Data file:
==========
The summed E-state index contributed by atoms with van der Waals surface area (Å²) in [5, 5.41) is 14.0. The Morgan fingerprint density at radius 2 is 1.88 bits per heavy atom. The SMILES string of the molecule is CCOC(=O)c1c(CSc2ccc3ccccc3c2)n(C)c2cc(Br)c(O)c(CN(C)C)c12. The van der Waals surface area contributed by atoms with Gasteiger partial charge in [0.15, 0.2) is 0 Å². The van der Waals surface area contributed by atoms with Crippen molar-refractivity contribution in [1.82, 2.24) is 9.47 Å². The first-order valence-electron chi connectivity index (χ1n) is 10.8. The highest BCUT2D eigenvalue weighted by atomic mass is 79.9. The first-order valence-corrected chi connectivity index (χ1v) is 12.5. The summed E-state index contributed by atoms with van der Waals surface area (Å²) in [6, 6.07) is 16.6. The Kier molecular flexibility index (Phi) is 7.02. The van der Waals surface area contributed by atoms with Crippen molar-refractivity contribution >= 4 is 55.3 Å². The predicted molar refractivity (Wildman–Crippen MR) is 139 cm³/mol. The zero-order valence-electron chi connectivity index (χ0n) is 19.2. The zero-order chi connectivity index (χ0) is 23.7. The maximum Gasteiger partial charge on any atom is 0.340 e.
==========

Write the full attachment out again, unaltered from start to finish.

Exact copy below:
The summed E-state index contributed by atoms with van der Waals surface area (Å²) in [5, 5.41) is 14.0. The Morgan fingerprint density at radius 2 is 1.88 bits per heavy atom. The SMILES string of the molecule is CCOC(=O)c1c(CSc2ccc3ccccc3c2)n(C)c2cc(Br)c(O)c(CN(C)C)c12. The van der Waals surface area contributed by atoms with Gasteiger partial charge in [0.15, 0.2) is 0 Å². The van der Waals surface area contributed by atoms with Crippen molar-refractivity contribution in [1.82, 2.24) is 9.47 Å². The first-order valence-electron chi connectivity index (χ1n) is 10.8. The highest BCUT2D eigenvalue weighted by atomic mass is 79.9. The first-order valence-corrected chi connectivity index (χ1v) is 12.5. The summed E-state index contributed by atoms with van der Waals surface area (Å²) in [6, 6.07) is 16.6. The Kier molecular flexibility index (Phi) is 7.02. The van der Waals surface area contributed by atoms with Crippen molar-refractivity contribution >= 4 is 55.3 Å². The predicted molar refractivity (Wildman–Crippen MR) is 139 cm³/mol. The zero-order valence-electron chi connectivity index (χ0n) is 19.2. The zero-order chi connectivity index (χ0) is 23.7. The maximum Gasteiger partial charge on any atom is 0.340 e.